Both admitted to having paid to access child pornography websites – Townshend claiming he was doing research for a book and Thompson asserting that he had suffered abuse as a teenager and felt that this would aid his rehabilitation. Both remain in the public eye today and there is very little mention of their links with Operation Ore anywhere online.

The point of referencing this case is not to expose any specific individual; it is simply to highlight the fact that as a species we too often readily accept information that is filtered into our psyche subliminally by deliberate design.

Tragically as a society we have become conditioned to put more stock in social networks and emulating celebrity than querying the stream of data discharged from biased barrels.

Believing is seeing
Believing is seeing

The truth is out there for the inquisitive mind, it’s just buried deep beneath the superficial, and while it would be comforting to assume that the unravelling Illusion of a clutch of disturbed creatures, brought to justice in their twilight years, provides a glimpse of a shiny, progressive brand of informative media, it’s a notion fraught with nativity.

Politicians do not represent the masses; they spout half-truths and hyperbolic claims in different coloured ties. Their goal is not to unite a nation, it is to placate a restless society who are seeking revolution and ominously threatening to rebel against a shallow, stagnant order.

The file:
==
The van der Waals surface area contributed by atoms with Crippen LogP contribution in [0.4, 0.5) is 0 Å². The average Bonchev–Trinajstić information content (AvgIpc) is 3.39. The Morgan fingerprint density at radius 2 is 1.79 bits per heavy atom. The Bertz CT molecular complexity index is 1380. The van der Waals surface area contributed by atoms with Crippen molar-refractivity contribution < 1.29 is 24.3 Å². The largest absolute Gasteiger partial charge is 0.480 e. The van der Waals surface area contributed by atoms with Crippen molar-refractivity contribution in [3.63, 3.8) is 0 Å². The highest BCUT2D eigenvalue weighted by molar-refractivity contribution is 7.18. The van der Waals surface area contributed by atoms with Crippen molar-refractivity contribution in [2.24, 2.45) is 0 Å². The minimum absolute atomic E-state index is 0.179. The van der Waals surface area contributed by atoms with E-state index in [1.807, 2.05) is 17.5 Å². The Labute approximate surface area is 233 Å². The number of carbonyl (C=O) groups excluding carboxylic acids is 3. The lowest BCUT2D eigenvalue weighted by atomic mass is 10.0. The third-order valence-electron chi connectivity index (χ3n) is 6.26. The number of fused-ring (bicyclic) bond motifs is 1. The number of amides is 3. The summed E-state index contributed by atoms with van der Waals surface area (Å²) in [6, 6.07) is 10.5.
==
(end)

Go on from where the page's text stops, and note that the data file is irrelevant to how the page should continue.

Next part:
This is a tempestuous generation, albeit one currently under stoic hex. Around 35% of eligible voters didn’t enter the polling stations for the 2010 General Elections as a result of growing apathy or in some cases protest. Those who did place a cross in a box couldn’t decide upon a conclusive candidate, necessitating the farcical coalition that saddled the country with the most mis-matched double act since Pete Doherty and Elton John traumatised the ‘Live 8’ audience in the summer of 2005.

“Democracy must be built through open societies that share information. When there is information, there is enlightenment. When there is debate, there are solutions. When there is no sharing of power, no rule of law, no accountability, there is abuse, corruption, subjugation and indignation.” Atifete Jahjaga.

Do heroes still exist, or will observers continually be left nauseated by those they once revered?

The truth is… Maybe we can’t handle the truth after so many years of watered down reality. What we don’t know is unquestionably far scarier than the titbits that we do.

Written by Dom Kureen

As a young rapscallion stranded on an Island, my time is split between writing, performing spoken word, wrestling alligators and delivering uplifting pep talks to hairdressers before they prune me.
I meditate and wash daily when possible.

Interviews with Creative Minds. No.15: John Armstrong

Deep thinking renaissance man or perpetually perturbed poetry practitioner? John Armstrong, founder of Isle of Wight based spoken word collective Chorderize, is the 15th member of the exclusive Creative Minds club.


The links

John’s (neglected) blog
Arduity website
John on Twitter
John of Flange-face

Written by Dom Kureen

As a young rapscallion stranded on an Island, my time is split between writing, performing spoken word, wrestling alligators and delivering uplifting pep talks to hairdressers before they prune me.
I meditate and wash daily when possible.

50 greatest British sports stars of all-time: 50-41

All this week Kureen will be counting down the 50 greatest British sports stars of all-time.